water heater - oil vs. electric

cahill98September 13, 2007


I currently have a small hot water tank that is being heated from a loop to the boiler. The tank is too small and we would like to get a larger one. However we are thinking of switching to an electric water heater because it seems really inefficient to have the boiler going on and off all summer just to keep the hot water warm. So I have a few questions questions:

1 - will the install cost significantly more to switch to electric?

2 - will electric cost more or less to operate?

Current rates in my area are 2.38 a gallon for oil and about 7 cents a kwh for electric. Some calculations I found online seem to have it coming out about the same - however, over the past 4 months we have not turned on the heat but have still used about 75 gallons of oil - that works out to about $45/month to heat the hot water. I read that an electric hot water heater uses approx 283 kwh a month to operate which works out to about $20 a month (not sure how accurate the 283 estimate is?)

3 - what other pros/cons should I consider (i.e. wait time for hot water/cost of tank/life of tank)


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if it is costing you 45 a month to heat the water during the summer, then yes, a regular electric WH would come out cheaper during the months that you do not have the boiler going.

i wonder if you could have a dual system, use the electric during the summer, but shut it off and feed it from teh existing system during the months the boiler is usually going? then again, at 7c per kwh, it is not going to cost that much to run the electric year round.

    Bookmark   September 13, 2007 at 1:44PM
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I took a standard electric water heater that the Energy Guide says will cost about $411 a year at 8.6 cents per kwh and converted that to 7.0 cents and came out with an estimate of $334 per year.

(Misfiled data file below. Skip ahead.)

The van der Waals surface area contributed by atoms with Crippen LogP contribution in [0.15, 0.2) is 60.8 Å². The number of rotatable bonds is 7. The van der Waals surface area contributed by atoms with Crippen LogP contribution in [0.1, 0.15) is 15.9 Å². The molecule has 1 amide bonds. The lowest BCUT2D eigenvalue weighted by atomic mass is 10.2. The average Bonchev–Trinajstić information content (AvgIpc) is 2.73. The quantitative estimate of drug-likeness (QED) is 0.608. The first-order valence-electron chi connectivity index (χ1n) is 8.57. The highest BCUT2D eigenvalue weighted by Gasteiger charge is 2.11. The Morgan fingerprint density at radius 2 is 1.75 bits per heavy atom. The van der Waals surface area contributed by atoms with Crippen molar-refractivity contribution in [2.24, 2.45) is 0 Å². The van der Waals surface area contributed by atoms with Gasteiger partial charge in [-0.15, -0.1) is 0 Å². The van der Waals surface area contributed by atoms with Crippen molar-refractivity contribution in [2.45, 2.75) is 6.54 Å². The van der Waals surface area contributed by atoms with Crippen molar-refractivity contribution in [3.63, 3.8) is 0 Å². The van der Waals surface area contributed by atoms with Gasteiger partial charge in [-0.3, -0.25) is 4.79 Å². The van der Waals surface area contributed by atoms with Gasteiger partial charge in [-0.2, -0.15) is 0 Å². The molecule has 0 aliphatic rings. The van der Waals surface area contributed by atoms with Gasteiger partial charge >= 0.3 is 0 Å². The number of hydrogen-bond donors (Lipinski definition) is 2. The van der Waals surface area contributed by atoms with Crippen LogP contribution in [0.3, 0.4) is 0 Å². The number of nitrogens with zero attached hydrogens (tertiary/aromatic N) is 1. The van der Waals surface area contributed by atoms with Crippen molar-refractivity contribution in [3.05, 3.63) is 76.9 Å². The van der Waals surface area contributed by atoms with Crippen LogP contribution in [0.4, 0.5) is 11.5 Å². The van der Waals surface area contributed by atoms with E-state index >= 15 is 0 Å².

The estimated number of kwh per year for that same scenario is 4779 kwh or about 16310727 BTU's

number 1 fuel oil is about 134,000 per gal and If we guess the burner is 50% efficient in the summer it comes out to about 243 gals of oil for the year or $579.

Your stated use is $540 a year so I'm guessing my calculations aren't far off.

So: You could reasonably expect to pay $334 for electric (or a little less) or about $540 for oil.

Now, you would need to get an estimate on the installation of an electric heater. I would recommend that you get one with 2" of insulation (fairly mainstream) and add a blanket to it for $20. This is much cheaper than buying a super insulated heater. A 50 gal GE "Energy Smart" heater, for example, is $340 at lowes. (that's not an endorsement-- just an example) For a small family, 50 gal should be fine unless you have a large tub, for example.

Your installed cost will be higher because you will need to have the electrical run to the heater.

Nonetheless, the savings will be about $200 a year and you will have hot water.

I wouldn't put much more thought into tank life, etc. It will last about 12 years. When it's time to replace it, the replacement cost will be much less because the plumbing and electrical will be in place already.

Here is a link that might be useful: Electric water heater

    Bookmark   September 13, 2007 at 3:35PM
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I would replace the existing tank with an electric water heater. Shut the boiler off in the summer and let the electric do it all and in the winter feed the electric water heater with hot water from the boiler.
Nothing to switch

    Bookmark   September 13, 2007 at 6:05PM
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"I would replace the existing tank with an electric water heater. Shut the boiler off in the summer and let the electric do it all and in the winter feed the electric water heater with hot water from the boiler."

Even if the boiler is 70% efficient in the winter they would still pay more for heating with oil. It would have to be about 90% efficient to break even. There's no way the boiler is approaching anywhere near 90% -- even in the winter.

Keep it simple and cost effective. Just move it to electric all year.

    Bookmark   September 13, 2007 at 10:31PM
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Thanks everyone. Electric seems to be the most straight forward and economic solution.

    Bookmark   September 14, 2007 at 10:51AM
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depending on your habits, you may want to install a timer, that only runs the water heater at certain times of the day. we put one in and saw an immediate drop in our elec bill, as well as the insulation that was mentioned earlier.

    Bookmark   September 17, 2007 at 1:22PM
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The principal has heard about clean energy and the Eskom solar water heating rebate programme and would like you to explore fuel switching. if the 1,000GJ of oil were replaced with renewable energy (solar) how many litres of oil would be save and what would be the cost savings ? What other benefits would be derived through implementing this intervention ?

    Bookmark   March 11, 2011 at 7:04AM
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